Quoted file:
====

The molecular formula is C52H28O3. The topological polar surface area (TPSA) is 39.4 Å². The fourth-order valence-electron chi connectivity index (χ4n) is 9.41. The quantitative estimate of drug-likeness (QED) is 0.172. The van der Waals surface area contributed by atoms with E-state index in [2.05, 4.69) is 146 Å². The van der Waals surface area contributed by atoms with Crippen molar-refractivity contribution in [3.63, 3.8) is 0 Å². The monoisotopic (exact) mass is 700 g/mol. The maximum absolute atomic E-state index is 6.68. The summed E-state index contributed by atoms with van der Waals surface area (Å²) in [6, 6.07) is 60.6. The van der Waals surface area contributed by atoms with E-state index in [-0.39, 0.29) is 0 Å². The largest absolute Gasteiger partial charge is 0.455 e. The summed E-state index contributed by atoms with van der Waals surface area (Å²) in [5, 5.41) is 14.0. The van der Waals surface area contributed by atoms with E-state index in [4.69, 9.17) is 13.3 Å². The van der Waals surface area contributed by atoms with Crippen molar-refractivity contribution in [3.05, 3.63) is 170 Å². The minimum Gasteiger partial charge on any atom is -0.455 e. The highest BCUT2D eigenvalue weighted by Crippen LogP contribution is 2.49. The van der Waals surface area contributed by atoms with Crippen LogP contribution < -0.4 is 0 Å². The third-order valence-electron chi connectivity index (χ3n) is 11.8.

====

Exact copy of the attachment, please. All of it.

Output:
The molecular formula is C52H28O3. The topological polar surface area (TPSA) is 39.4 Å². The fourth-order valence-electron chi connectivity index (χ4n) is 9.41. The quantitative estimate of drug-likeness (QED) is 0.172. The van der Waals surface area contributed by atoms with E-state index in [2.05, 4.69) is 146 Å². The van der Waals surface area contributed by atoms with Crippen molar-refractivity contribution in [3.63, 3.8) is 0 Å². The monoisotopic (exact) mass is 700 g/mol. The maximum absolute atomic E-state index is 6.68. The summed E-state index contributed by atoms with van der Waals surface area (Å²) in [6, 6.07) is 60.6. The van der Waals surface area contributed by atoms with E-state index in [-0.39, 0.29) is 0 Å². The largest absolute Gasteiger partial charge is 0.455 e. The summed E-state index contributed by atoms with van der Waals surface area (Å²) in [5, 5.41) is 14.0. The van der Waals surface area contributed by atoms with E-state index in [4.69, 9.17) is 13.3 Å². The van der Waals surface area contributed by atoms with Crippen molar-refractivity contribution in [3.05, 3.63) is 170 Å². The minimum Gasteiger partial charge on any atom is -0.455 e. The highest BCUT2D eigenvalue weighted by Crippen LogP contribution is 2.49. The van der Waals surface area contributed by atoms with Crippen LogP contribution < -0.4 is 0 Å². The third-order valence-electron chi connectivity index (χ3n) is 11.8.